If you left a tip this Christmas, can you really be sure whose pocket your money ended up in?
Since the beginning of the pandemic, more and more of us are going cashless and that has big implications for the earnings of waiting staff.
Covid-19 has accelerated a general trend away from physical payments to cards and contactless.
As of June 2021, just 17% of all transactions involved cash, according to the Financial Conduct Authority.
The organisation found that at least three quarters of all age groups are now routinely using contactless, a death knell for coins and notes.
For many people, the only time we’re fully conscious of this change in our habits is when rummaging around in the bottom of pockets and bags for something to leave as a tip.
Increasingly, there’s nothing in there – no stray fiver, no random assortment of coins.
More and more of us use a card or pay a service fee instead but this has big unseen implications for people who rely on tips to make a living.
Waiting staff no longer take a handful of money home at the end of a long night – instead, they see their tips calculated by the company and paid out accordingly.
Why does this matter? The trade union Unite is campaigning for the rules around electronic payments to be made fairer to ensure companies aren’t able to turn it to their advantage at the expense of the lowest paid members of staff.
Union official Dave Turnbull told Metro.co.uk: ‘Everything now just goes through the payroll.
‘As a consequence, employers are just seeing this as an income stream.’
So how are big restaurant chains turning cashless tipping to their advantage?
The first way is via the proliferation of service charges.
They’re nothing new but are increasingly common – and they aren’t tips. As much as half of the money may be going towards paying management salaries.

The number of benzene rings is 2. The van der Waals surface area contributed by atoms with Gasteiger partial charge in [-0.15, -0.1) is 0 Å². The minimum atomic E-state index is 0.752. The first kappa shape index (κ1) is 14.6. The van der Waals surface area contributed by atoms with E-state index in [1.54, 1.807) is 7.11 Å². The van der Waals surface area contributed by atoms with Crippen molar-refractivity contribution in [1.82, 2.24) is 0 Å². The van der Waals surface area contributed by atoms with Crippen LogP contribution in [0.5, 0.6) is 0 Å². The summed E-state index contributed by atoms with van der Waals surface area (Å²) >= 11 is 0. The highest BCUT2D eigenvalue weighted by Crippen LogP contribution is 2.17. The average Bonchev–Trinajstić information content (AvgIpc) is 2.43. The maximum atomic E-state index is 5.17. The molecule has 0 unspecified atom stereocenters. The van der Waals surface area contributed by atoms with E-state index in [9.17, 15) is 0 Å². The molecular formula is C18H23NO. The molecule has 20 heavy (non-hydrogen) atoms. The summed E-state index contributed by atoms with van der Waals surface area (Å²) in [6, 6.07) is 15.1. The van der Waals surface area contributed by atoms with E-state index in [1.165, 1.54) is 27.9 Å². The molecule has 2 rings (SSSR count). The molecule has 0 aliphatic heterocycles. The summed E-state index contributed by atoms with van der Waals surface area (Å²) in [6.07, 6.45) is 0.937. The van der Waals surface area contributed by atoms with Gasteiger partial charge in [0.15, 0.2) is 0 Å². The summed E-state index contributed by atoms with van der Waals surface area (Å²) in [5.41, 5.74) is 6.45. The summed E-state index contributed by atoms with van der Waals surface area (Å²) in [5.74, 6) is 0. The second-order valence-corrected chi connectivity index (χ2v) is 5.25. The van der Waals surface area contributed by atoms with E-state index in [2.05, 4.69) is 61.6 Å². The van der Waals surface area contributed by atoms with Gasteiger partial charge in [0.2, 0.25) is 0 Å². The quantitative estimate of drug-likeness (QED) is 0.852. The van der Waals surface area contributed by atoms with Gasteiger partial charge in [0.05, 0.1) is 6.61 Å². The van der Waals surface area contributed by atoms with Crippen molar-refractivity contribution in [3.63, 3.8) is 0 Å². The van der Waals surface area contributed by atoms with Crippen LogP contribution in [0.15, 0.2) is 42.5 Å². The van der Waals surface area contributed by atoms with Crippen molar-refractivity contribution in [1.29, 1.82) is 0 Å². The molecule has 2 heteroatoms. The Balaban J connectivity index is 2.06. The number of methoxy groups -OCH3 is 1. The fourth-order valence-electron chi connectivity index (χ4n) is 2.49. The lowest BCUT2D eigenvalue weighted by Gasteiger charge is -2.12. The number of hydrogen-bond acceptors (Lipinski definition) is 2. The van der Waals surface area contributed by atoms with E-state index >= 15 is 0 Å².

And then there’s the grey area of tipping on a card, which is covered by a niche tax framework called the Tronc system.
It’s underpinned by a complex set of regulations but what you need to know is that tips collected via this method are pooled and then paid out by the company.
Under the rules, firms don’t have to pay national insurance on sums given to staff via a Tronc system and the rates at which different staff members are remunerated are set by a committee made of staff from across the business.
There are technical differences between both but the end result is the same: a smaller chunk of your money is often going to waiting staff, the employees who are most likely to be on subsistence wages and relying on the generosity of customers to get by.
Unite argue the system is being abused to help companies avoid paying national insurance, get out of other employment obligations and cover the salaries of more expensive, in-demand kitchen staff – all at the expense of those who rely on tips the most.
Mr Turnbull said: ‘Chains are adopting this model where everybody up to the general manager is kind of bounced into agreeing that their hourly rate will be minimum wage and that the rest of their salary will be guaranteed from service charge.
‘The benefit to the employer is that they are then not paying national insurance on 50% of their payroll, your pension or redundancy or anything like that.